With flooded rivers and creeks in the south we headed for Granite Tor, instead of the Eastern Arthur Range A short first day, with a few showers, brought us to Lake Rodway and the Scott Kilvert Hut, where we intended staying the night.
With plenty of afternoon left I wandered over to Little Lake Valley and discovered an appealing camp site set amongst snow gums. More than ever I regretted the idea of the hut but, with thoughts of stopping here some other time, continued to explore the edges of the valley. Arriving back at the now crowded hut persuaded me to move to that more congenial spot. Clive and Lyn felt the same urge and the three of us spent a comfortable night well protected from the wind.
Sunny breaks in the morning and a sheltered climb did not prepare us for the shock of the wind and cloud rushing over the cirque. Debate took place on the best option, with the majority favouring stopping in Waterfall Valley. This certainly was not my choice and, when the conditions out in the open proved to be better than expected, I was delighted that we could continue on the planned route along the Barn Cirque to Mt.Inglis.
A short sharp climb was involved in reaching the yellow daisy decked summit. From there an easy walking ridge lead to a lovely campsite ringed by pencil pines. They were part of a quite extensive forest stretching half a kilometre wide by one kilometre long and I couldn’t wait to explore it.
Although a fire had spread its destructive fingers into the forest, most of it was unburnt and in one of the burnt areas small pines between 0.5 and 2 metres were growing healthily. Within the depths of the pine thickets I spotted a few quite small specimens, but could not find any really baby ones. I always had the impression that pencil pines were being defeated, but here at least they looked to be winning a bit back.
Originally our decision was to take the tents to or close to Granite Tor, but the consensus was now to attempt it as a day walk. After a beautiful snow gum ridge extensively carpeted with Boronia and not unreasonable button grass plains, Dave Hs predicted the summiting time as 12:30. Thick bands of scrub ahead ensured that this became unachievable and if it wasn’t for picking up an old pad we would have been later than our 3 pm arrival time. The summit was marked by two or three unremarkable granite rocks, just a shade higher than the sea of scrub.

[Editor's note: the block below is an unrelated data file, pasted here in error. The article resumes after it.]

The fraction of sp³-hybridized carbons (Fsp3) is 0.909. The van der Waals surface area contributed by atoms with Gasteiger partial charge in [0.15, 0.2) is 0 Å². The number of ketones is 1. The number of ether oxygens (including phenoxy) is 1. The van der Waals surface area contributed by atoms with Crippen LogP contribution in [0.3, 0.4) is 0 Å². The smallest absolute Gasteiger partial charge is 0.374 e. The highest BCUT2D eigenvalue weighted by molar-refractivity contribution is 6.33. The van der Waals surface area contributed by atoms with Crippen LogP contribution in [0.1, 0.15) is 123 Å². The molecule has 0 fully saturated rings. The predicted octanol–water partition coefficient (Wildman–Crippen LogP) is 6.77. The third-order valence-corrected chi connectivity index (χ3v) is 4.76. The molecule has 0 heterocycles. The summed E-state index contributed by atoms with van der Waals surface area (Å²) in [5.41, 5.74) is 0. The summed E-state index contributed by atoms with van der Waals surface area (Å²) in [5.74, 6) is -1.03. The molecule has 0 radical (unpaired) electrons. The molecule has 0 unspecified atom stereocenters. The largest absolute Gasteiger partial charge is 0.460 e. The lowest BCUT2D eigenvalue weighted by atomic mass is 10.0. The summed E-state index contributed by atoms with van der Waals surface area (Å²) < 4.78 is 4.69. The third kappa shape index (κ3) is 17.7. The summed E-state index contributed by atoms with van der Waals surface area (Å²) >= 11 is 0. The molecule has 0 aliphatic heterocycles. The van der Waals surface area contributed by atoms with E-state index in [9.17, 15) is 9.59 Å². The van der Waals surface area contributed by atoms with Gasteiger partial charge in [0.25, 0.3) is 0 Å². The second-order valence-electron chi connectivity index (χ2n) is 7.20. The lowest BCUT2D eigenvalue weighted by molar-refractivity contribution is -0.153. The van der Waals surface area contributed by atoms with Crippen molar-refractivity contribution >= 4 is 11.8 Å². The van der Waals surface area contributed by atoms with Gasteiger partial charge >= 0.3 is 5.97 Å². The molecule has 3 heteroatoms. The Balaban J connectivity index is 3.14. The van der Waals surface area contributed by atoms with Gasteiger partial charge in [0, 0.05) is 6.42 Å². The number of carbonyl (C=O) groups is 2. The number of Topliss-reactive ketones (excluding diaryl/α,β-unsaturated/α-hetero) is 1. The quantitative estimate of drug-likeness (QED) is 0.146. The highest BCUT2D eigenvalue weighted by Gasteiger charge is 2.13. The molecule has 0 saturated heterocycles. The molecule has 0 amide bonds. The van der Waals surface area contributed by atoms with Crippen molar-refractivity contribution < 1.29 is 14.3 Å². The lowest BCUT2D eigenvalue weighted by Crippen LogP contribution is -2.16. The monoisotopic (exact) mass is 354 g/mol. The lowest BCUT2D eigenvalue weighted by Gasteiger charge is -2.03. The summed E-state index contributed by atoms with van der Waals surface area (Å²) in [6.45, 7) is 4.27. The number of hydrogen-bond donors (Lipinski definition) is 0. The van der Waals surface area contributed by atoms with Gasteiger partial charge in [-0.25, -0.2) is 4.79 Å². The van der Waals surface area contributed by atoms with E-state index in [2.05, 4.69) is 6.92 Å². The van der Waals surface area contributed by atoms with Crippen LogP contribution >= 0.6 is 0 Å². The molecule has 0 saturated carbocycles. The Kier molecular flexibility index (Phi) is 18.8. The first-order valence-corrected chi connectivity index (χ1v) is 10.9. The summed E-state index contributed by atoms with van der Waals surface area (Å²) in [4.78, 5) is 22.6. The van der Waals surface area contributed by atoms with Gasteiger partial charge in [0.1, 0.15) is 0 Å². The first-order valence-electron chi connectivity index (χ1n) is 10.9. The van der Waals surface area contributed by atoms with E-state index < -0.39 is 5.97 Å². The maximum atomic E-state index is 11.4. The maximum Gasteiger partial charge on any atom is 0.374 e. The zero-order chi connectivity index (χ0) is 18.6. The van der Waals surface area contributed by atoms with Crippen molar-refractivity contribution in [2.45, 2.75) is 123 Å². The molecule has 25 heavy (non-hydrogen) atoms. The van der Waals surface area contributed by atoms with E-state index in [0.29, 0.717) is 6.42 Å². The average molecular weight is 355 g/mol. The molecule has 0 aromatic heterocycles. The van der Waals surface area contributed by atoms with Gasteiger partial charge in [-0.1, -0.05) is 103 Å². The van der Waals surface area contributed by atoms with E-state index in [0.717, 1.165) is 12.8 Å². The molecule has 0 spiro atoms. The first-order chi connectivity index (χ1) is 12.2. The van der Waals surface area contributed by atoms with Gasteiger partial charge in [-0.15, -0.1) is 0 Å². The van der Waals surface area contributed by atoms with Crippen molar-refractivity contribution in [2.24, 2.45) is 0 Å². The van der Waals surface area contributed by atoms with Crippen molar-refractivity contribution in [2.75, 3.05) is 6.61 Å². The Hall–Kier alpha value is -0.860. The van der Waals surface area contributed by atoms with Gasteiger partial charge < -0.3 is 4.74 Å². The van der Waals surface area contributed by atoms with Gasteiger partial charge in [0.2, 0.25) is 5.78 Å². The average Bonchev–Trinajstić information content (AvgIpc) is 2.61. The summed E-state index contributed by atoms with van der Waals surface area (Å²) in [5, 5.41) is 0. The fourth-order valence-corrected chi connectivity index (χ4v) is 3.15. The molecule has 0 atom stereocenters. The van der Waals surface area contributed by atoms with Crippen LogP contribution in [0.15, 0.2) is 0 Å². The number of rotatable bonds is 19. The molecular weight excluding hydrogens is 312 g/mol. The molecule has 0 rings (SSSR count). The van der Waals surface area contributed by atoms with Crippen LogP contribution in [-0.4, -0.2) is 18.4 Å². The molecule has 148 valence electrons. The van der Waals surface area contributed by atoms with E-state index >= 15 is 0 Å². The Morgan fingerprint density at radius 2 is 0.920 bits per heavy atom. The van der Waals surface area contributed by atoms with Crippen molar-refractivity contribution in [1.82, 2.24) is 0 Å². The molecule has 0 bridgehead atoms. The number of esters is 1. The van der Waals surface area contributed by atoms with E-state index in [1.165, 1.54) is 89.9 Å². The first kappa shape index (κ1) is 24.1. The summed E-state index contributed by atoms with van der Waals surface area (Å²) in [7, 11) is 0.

During the short spell on the top I thoroughly enjoyed digging into the scroggin; jelly beans were especially tasty. Sue had mixed it for me and along with homemade jam provided a link back to her, that was most comforting.
|On Granite Tor|
In an endeavour to save time it was decided to descend off Granite Tor in a more direct route, even though this meant a long steep drop into a creek and back up the other side. One advantage was that scrub was replaced by rainforest. The plains were reached some time after 6:30 pm and I suggested a route to avoid a scrubby hill but, although it was good most of the way, it ended in a thick belt of tall Melaleuca.
Our gum ridge was reached in the dying daylight and as darkness descended progress became a bit slower, until finally torches were needed. A tired party was relieved when the group of pines sheltering the tents came up out of the darkness; it was 10:15 and the outward journey took 71/4 hours with the return 63/4 hours.
A late morning (10 am) start was agreed upon and it was about 3 pm when we arrived at a saddle on the ridge leading to Barn Bluff. With weather fine and warm we decided to set up camp and climb the Bluff. In retrospect I regret not having passed the early part of the morning exploring the plateau below our Mt.Inglis camp. Next morning a scrubby descent tore Dave Hs’ new trousers and led us to Lake Will. Clive and I sat beside the lake under some pencil pines whilst the others headed for a beach and a swim. I gather Lyn’s washing technique caused some amusement.
From Lake Will the plains were crossed to lunch beside the lovely Lake Windermere and the afternoon spent reaching a camp site on the edge of Pine Forest Moor. I used the free time exploring the magnificent forest of tall pencil and King Billy pines. The forest started with smallish pencil pines, quickly graduated to very large trees and beyond the King Billies started. Among the huge trees stood one pencil pine of enormous proportions; five of it’s six trunks the size of ordinary trees and it must have stretched some 3 metres in width at the base.
|On Mount Proteus 1996|
Dave Hs and I left in the morning mist for Mt.Proteus whilst the remainder climbed Pelion West. Only low scrub was met and it was only some sections of button grass that dogged us. Mt.Proteus is a most unpretentious mountain (hardly warrants a name) but in contrast the views from the top are good and present a different perspective to the surrounding mountains. We lunched by a waterfall, on the way back, and were astounded to see an airforce Hercules appear just above our heads. On reaching the tents Dave and I had a relaxing afternoon (once we discovered a spot to avoid the marsh flies), with the others returning about 4 pm, after some confusion arising from not knowing if David Hy and Storm had already descended the mountain.
Our last day involved walking to overland track to Dove Lake. Dave Hs and myself ascended and looked about Mt.Campbell, Clive peaked Cradle Mt., Little Horn and Mt.Campbell, Robyn, Lyn and John went for Cradle whilst David Hy, Gail and Storm opted for an early return via the Ballroom Forest.